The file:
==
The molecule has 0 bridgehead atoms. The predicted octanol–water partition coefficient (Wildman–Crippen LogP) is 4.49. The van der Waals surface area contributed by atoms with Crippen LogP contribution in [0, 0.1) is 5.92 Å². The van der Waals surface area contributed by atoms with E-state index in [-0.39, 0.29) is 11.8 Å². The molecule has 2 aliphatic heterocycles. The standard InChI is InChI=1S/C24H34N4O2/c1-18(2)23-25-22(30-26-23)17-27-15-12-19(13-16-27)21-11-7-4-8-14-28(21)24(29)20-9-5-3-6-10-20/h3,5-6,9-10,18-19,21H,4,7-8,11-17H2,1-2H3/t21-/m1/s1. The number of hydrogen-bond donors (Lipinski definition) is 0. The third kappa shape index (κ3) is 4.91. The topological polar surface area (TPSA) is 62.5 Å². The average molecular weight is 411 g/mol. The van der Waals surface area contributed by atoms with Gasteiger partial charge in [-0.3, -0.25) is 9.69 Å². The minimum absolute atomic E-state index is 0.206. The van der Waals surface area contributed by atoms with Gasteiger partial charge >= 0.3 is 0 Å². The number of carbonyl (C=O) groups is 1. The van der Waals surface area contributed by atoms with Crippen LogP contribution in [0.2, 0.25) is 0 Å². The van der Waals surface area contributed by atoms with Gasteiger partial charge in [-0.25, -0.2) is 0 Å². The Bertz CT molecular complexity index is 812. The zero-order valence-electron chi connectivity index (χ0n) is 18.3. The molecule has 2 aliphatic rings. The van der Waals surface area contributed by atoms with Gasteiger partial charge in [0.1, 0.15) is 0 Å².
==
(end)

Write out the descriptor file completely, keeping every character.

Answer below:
The molecule has 0 bridgehead atoms. The predicted octanol–water partition coefficient (Wildman–Crippen LogP) is 4.49. The van der Waals surface area contributed by atoms with Crippen LogP contribution in [0, 0.1) is 5.92 Å². The van der Waals surface area contributed by atoms with E-state index in [-0.39, 0.29) is 11.8 Å². The molecule has 2 aliphatic heterocycles. The standard InChI is InChI=1S/C24H34N4O2/c1-18(2)23-25-22(30-26-23)17-27-15-12-19(13-16-27)21-11-7-4-8-14-28(21)24(29)20-9-5-3-6-10-20/h3,5-6,9-10,18-19,21H,4,7-8,11-17H2,1-2H3/t21-/m1/s1. The number of hydrogen-bond donors (Lipinski definition) is 0. The third kappa shape index (κ3) is 4.91. The topological polar surface area (TPSA) is 62.5 Å². The average molecular weight is 411 g/mol. The van der Waals surface area contributed by atoms with Gasteiger partial charge in [-0.3, -0.25) is 9.69 Å². The minimum absolute atomic E-state index is 0.206. The van der Waals surface area contributed by atoms with Gasteiger partial charge >= 0.3 is 0 Å². The number of carbonyl (C=O) groups is 1. The van der Waals surface area contributed by atoms with Crippen LogP contribution in [0.2, 0.25) is 0 Å². The van der Waals surface area contributed by atoms with Gasteiger partial charge in [-0.25, -0.2) is 0 Å². The Bertz CT molecular complexity index is 812. The zero-order valence-electron chi connectivity index (χ0n) is 18.3. The molecule has 2 aliphatic rings. The van der Waals surface area contributed by atoms with Gasteiger partial charge in [0.1, 0.15) is 0 Å².